On Friday 27 April (12:30pm), Morrie Love, chairman of Wellington Tenths Trust will present Stories behind the Māori place names of Te Whanganui-a-Tara / Wellington (harbour)
Whatu Ngarongaro He Tangata, Toitū He Whenua
Man disappears but the land remains
In the early 1800s the stories behind the naming of the land in Te Whanganui-a-Tara were often sourced to Te Whatahoro Jury and three women – Ngarimu Mawene, Mere Ngamai and Rangiwahia Te Puni.
Te Whatahoro Jury
Te Whatahoro Jury was born 1841 in Hawkes Bay — his father worked for William Williams. In 1842 the family moved to Wairarapa. He became a scribe to Te Matorohanga and Nepia Pohuhu and was charged with recording tribal traditions on behalf of his iwi. Some of this material was used later, by Elsdon Best, T. W. Downes, S. Percy Smith and John White. He married seven times. He died 1923 and is buried at Papawai cemetery.
Ngarimu Mawene Hohua
Ngarimu Mawene is listed in documents held at Te Papa. Ngarimu Mawene may have been connected to Hohua Te Atuawera and Hariata Mawene, with links therefore Te Ngatoro and (first?) husband, Wakairianiwa. Te Ngatoro was, in turn, a daughter to Aniwaniwa and Tawhirikura. It is said that, as a young girl, Ngarimu danced on the beach at Pito-one as the “Tory Pioneers” arrived in 1839.
Mere Kapa Ngamai I
Mere Kapa Ngamai I was the daughter of Rawiri Kowheta and Maweuweu.
She married, firstly James Harrison, and their children were James Te Tana Harrison and Mere Kapa Ngamai II. Mere later married Wi Tako Ngatata. She was also known as Mere Ngawai o Te Wharepouri.
Mere was a well-known composer — two of her compositions which have survived:
- Whakawaiwai ai, and
- A bird song — what the tui says
(Link is to Legends of the Māori. Vol. I / James Cowan)
Rangi Te Puni
Rangi Te Puni is believed to have been born in Waipa Valley, with links to Tainui and Ngāti Rārua. She succeeded to land at Te Tau Ihu o te Waka. Rangiwahia,(Rangiwhaia) was the daughter of Rangitakaia, and grandchild of Hinehape. Rangiwahia was the wife of Henare Te Puni, who in turn was the son of Honiana Te Puni and Wikitoria Muri-tu-waka-roto.
[Whakapapa of Aperaham Huritapae: Nelson MB, 13/6/89 / [WMB NO. 3, P. 39]
James Cowan has written about Māori place names of Te Whanganui-a-Tara in the Evening Post, 1912. These are available on PapersPast, in the Evening Post:
Cowan’s kōrero has been reproduced, also, in Pat Lawlor‘s book:
Old Wellington Days. Chapter 8: James Cowan and his Wellington Place-names.
Threads are picked up again in:
A list of Māori place names of Te Whanganui-a-Tara concludes Elsdon Best’s The land of Tara. Here is a map from that book.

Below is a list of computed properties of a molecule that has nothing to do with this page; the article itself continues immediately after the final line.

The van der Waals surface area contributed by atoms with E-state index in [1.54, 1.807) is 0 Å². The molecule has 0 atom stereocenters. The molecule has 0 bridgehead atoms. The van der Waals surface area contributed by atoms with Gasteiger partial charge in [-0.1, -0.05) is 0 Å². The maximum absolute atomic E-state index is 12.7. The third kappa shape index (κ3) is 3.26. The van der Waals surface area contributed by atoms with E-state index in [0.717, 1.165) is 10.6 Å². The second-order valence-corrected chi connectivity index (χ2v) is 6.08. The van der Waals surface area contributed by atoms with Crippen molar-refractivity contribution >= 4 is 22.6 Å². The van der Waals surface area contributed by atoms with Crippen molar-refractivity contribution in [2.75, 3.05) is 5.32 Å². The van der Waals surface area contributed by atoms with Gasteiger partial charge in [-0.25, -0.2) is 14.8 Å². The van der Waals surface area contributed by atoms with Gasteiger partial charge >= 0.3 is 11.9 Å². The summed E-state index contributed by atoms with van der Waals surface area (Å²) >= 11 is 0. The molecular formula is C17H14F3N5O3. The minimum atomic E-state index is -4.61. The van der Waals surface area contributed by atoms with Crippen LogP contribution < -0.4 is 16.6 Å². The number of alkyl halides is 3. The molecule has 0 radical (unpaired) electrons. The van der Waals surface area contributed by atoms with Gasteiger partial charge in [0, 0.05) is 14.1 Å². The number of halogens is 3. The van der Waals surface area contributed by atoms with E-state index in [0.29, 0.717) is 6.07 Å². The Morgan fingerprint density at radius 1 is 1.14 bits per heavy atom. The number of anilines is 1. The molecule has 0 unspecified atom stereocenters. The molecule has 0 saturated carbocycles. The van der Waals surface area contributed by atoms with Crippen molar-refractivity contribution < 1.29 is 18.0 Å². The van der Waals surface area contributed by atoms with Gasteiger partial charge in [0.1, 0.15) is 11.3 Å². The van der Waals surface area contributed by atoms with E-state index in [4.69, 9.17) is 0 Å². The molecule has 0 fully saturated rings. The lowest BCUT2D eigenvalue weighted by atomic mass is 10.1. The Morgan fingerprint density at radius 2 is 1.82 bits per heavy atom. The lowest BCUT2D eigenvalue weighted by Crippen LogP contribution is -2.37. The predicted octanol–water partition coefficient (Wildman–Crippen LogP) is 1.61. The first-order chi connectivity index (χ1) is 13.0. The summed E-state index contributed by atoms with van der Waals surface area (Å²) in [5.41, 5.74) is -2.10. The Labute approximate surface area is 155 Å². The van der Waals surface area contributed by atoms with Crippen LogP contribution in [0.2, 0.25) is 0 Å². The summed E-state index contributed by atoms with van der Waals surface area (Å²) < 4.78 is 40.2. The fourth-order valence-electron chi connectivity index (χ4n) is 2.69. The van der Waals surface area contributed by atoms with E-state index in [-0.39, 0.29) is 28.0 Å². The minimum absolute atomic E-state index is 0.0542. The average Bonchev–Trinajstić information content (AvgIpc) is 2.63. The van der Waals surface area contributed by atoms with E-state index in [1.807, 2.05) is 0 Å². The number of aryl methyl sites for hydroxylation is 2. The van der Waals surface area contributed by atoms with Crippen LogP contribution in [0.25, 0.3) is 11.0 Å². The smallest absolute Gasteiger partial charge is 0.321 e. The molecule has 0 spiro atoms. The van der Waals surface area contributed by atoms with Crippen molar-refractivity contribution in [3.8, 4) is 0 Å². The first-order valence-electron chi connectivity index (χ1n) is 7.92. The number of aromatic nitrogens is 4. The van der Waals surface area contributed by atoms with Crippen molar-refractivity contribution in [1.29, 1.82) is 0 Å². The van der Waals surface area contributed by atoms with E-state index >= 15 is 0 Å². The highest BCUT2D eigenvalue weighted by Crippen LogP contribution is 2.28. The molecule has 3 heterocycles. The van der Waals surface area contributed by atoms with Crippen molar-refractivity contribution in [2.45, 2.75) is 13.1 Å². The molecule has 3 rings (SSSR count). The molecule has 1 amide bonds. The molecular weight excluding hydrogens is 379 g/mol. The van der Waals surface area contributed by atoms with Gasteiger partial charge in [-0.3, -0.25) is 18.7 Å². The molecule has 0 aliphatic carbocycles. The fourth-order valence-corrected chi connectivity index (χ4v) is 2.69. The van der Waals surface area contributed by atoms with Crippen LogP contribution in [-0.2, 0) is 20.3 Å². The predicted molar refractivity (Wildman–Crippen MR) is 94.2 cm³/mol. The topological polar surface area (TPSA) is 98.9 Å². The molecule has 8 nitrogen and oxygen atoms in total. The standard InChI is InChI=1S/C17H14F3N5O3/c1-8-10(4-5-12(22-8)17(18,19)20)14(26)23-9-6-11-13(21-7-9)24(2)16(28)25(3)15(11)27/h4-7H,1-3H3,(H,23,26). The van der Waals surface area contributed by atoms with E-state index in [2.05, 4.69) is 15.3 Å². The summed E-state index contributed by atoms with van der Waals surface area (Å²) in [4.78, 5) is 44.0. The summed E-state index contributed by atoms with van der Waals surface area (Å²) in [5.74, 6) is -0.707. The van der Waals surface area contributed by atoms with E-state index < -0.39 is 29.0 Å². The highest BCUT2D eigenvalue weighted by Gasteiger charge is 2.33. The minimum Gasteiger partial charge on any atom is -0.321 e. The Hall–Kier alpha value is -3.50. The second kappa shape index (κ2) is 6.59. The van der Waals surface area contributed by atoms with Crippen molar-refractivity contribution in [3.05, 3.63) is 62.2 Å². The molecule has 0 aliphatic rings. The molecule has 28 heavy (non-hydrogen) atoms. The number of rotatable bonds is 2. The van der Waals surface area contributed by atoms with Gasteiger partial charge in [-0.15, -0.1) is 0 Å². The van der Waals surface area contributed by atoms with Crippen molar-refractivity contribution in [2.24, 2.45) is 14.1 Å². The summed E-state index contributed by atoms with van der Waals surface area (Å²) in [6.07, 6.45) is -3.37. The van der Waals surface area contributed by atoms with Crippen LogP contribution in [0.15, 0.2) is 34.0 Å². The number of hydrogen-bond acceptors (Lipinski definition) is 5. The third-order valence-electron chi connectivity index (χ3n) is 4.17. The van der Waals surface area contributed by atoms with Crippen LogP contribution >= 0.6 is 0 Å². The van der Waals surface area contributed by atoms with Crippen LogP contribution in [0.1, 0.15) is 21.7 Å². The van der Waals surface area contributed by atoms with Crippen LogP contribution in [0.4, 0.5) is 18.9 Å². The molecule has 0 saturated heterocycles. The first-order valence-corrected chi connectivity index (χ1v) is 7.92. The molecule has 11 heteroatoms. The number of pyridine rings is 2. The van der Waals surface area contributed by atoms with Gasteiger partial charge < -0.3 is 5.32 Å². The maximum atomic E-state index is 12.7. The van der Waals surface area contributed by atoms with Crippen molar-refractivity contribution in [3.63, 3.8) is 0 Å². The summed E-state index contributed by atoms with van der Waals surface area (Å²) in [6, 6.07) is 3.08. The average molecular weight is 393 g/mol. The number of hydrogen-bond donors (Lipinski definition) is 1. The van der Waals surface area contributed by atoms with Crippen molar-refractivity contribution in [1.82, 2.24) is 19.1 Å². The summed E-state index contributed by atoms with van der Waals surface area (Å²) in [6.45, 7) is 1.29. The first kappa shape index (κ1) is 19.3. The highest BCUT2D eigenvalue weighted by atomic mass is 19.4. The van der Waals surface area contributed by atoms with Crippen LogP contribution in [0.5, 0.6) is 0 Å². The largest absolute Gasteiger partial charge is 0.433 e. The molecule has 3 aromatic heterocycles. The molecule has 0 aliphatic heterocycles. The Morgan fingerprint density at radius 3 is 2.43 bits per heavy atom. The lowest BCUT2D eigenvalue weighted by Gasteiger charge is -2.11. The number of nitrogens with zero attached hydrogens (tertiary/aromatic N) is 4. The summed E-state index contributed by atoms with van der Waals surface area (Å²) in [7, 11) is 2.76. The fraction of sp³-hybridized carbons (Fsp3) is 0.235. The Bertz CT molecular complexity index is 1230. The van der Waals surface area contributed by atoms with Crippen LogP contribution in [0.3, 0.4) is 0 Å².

Te Whatahoro Jury’s work in transcribing oral histories possibly, formed a basis for stories in Elsdon Best’s – The land of Tara, published first in the Journal of the Polynesian Society, and then in book form, 1919.
Best’s list of names was revised and greatly expanded by G Leslie Adkin in:
Māori have long had an interest in the spiritual value of land: it pervades their sense of identity and how they relate to others. But land is also the foundation of their survival, in economic as well as cultural terms 
Giselle Byrnes, writing of surveyors as Pākehā boundary markers, shows that these men were also naming the land, and “owning” the whenua for their colonial government in a way that parallels the Māori concept of Tapa Whenua.
Boundary markers suggest that the surveyors colonised the land through language, literally inscribing it with new meanings and ways of seeing: place naming and mapping are perhaps the best examples of this 
For Māori, in oral tradition, naming the land was essential for defining iwi and hapū boundaries. Sites of tribal significance — maunga, awa, moana then become key elements in kawa o te marae, and whanaungatanga, in rituals of encounter, where politeness decrees that you ask not “ko wai koe?/ who are you?”, but rather, “nō hea koe? / where are you from?”
Surveyors extended their sketching skills to record not just Pākehā boundaries, but also snapshots of the life and times of our tūpuna.
Legend has it that both Matiu and Makaro Islands received their original Māori names from Kupe, the semi-legendary first navigator to reach New Zealand and get home again with reports of the new land. He named them after his two daughters (or, in some versions of the tale, nieces) when he first entered the harbour about 1000 years ago.
“After European settlement, the island was known for over a century as Somes Island. In 1839 it fell under the control of the New Zealand Company along with much of the greater Wellington region.”
“The island was renamed after Joseph Somes, the company’s deputy-governor and financier at the time. In 1997 however, the New Zealand Geographic Board assigned the official bilingual name of Matiu/Somes in recognition of the island’s colourful European and Māori histories.” 
I look forward to Morrie Love’s kōrero to reveal the layers of history that lie both beneath our feet and before our eyes, and to provide an opportunity to understand the heritage of Te Whanganui-a-Tara.
- Stories in names / Tohunga. New Zealand Railways magazine ; vol. 9, issue 6 (1934)
- Maori Land Court. Nelson Minute Book. 13/6/89. P. 39.
- Byrnes, Giselle. Boundary markers. P. 2
- Ibid. p. 6
- Wikipedia contributors. (2018, March 16). Matiu / Somes Island. In Wikipedia, The Free Encyclopedia. Retrieved 02:26, April 13, 2018, from https://en.wikipedia.org/w/index.php?title=Matiu_/_Somes_Island&oldid=830688561